“It’s inevitable. You have AT&T buying Time Warner, you have Comcast-NBCUniversal. [And now] you have Fox combining itself with Sky. It’s all these content companies making a bid as it relates to pay-TV assets,” said Mary Ann Halford, media specialist and senior managing director with FTI Consulting in London.

Given that Fox has maintained a war-chest ever since the aborted 2011 takeover, media biz watchers have known that it was a matter of when, not if, Fox would make another run at Sky after the political smoke cleared. As of the most recent quarter, Fox has about $4.7 billion in cash on its books.

“It’s no longer as immediately toxic as it would’ve been had they tried to proceed at the time” of the hacking scandal, said Mathew Horsman, a media analyst in London and the author of “Sky High: The Inside Story of BSkyB.” “The desire to do it and possibly the logic in doing so was always there.”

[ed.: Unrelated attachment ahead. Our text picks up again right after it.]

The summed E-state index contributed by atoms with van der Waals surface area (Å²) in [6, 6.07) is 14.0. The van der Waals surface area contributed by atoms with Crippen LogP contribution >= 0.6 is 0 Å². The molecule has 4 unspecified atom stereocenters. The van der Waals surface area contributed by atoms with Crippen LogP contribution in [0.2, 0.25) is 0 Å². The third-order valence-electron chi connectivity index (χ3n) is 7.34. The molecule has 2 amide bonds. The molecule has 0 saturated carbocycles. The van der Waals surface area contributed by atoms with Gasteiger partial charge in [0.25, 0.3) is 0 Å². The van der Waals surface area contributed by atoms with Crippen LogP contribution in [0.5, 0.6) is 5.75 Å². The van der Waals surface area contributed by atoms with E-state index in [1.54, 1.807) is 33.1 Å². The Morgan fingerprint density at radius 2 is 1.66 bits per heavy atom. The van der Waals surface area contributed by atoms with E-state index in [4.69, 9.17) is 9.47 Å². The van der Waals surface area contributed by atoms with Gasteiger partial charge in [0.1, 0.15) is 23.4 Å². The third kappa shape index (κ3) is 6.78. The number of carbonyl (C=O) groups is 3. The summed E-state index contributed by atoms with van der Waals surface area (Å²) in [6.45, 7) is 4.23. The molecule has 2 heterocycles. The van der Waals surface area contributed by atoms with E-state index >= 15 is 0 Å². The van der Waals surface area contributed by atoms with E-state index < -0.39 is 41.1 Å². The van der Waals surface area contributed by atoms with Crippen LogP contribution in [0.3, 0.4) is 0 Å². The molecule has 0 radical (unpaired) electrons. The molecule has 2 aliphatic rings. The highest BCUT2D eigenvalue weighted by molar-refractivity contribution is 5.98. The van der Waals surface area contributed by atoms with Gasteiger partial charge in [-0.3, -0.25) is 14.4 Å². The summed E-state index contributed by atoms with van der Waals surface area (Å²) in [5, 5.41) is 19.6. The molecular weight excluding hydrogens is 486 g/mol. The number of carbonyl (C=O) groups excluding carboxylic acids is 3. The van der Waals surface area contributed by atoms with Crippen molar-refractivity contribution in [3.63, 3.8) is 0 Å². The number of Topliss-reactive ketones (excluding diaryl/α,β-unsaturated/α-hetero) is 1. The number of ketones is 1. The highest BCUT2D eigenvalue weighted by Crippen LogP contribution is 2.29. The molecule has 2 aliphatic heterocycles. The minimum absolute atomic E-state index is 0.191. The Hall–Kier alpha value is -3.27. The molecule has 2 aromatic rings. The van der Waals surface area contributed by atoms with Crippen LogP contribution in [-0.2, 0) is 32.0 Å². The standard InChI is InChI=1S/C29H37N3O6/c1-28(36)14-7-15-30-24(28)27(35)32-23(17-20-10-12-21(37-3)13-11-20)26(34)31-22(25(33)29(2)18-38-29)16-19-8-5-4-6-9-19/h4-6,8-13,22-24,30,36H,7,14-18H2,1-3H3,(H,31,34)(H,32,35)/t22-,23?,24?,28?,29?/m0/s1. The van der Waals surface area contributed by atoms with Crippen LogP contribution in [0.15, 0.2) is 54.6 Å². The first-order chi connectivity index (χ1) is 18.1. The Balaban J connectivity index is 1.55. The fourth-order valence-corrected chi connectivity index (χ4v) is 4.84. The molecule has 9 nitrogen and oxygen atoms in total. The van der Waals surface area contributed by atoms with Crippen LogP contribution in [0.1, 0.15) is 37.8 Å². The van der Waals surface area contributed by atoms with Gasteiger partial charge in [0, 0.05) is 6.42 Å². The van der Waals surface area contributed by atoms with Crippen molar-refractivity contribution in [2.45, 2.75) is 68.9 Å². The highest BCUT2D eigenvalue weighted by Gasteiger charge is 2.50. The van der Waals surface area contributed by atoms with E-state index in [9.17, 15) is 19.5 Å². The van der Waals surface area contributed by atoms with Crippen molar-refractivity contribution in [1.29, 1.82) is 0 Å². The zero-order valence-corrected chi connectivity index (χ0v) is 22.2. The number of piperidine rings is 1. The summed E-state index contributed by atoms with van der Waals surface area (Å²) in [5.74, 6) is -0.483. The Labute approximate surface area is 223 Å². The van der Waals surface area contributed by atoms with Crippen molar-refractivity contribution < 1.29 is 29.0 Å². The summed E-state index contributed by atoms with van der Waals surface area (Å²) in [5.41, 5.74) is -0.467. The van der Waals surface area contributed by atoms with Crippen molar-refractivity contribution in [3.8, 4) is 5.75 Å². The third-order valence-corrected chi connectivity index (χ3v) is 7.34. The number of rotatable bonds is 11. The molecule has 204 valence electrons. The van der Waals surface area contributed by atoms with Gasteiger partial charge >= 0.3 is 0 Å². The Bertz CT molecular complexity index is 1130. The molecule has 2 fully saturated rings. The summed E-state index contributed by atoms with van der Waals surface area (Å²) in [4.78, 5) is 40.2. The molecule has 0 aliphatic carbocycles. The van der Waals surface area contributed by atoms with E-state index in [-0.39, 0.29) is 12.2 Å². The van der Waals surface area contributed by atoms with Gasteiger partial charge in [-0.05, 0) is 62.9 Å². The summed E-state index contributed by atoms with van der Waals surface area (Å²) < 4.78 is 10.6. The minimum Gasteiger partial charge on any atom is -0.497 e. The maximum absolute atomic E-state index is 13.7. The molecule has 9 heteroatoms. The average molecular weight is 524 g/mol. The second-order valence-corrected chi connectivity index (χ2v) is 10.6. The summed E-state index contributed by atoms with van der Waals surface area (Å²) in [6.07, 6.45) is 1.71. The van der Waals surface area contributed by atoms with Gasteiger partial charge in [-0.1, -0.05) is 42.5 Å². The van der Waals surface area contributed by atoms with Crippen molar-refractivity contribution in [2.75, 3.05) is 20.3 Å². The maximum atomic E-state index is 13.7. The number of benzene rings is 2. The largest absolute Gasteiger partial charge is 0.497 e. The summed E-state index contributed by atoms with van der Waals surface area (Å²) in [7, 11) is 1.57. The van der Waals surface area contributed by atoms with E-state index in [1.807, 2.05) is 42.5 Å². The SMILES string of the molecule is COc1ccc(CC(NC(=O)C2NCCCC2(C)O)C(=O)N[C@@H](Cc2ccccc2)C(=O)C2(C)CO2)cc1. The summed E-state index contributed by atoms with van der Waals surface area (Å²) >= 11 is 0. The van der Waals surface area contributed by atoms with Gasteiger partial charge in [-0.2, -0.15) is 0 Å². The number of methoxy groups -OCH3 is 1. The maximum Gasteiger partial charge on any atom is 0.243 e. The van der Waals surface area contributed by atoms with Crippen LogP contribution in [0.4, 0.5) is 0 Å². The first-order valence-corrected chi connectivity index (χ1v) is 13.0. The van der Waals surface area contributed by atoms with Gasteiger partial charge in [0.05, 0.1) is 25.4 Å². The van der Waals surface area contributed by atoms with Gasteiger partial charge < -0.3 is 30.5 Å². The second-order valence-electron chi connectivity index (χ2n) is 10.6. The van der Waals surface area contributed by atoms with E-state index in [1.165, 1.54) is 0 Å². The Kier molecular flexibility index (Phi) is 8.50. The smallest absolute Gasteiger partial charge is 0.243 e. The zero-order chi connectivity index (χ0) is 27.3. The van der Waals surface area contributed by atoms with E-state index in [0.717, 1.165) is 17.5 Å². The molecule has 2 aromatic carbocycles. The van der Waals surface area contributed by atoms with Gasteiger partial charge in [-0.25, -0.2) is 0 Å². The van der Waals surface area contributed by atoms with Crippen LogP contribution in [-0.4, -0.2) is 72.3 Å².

But the fading of the hacking scandal is no guarantee that the takeover will go unopposed. Vince Cable, the former British business secretary, said that “this is yet again a threat to media plurality [and] choice.”

21st Century Fox has a different corporate configuration than its predecessor, News Corp., when the last run at buyout out Sky was made. In 2012, in part because of the hacking scandal, chairman Rupert Murdoch decided to split his operations into two companies, 21st Century Fox for the media and entertainment assets and News Corp. for the newspaper and publishing assets including the Wall Street Journal, New York Post and U.K. newspapers.

That split should help smooth the regulatory approval process for the deal in the U.K. Last time around in 2011, there were some hiccups regarding News Corp.’s cross-ownership of major TV and newspaper assets. But that conflict does not exist with 21st Century Fox as the acquiring vehicle. Horsman said that he sees no regulatory problems in Europe that would sink the deal.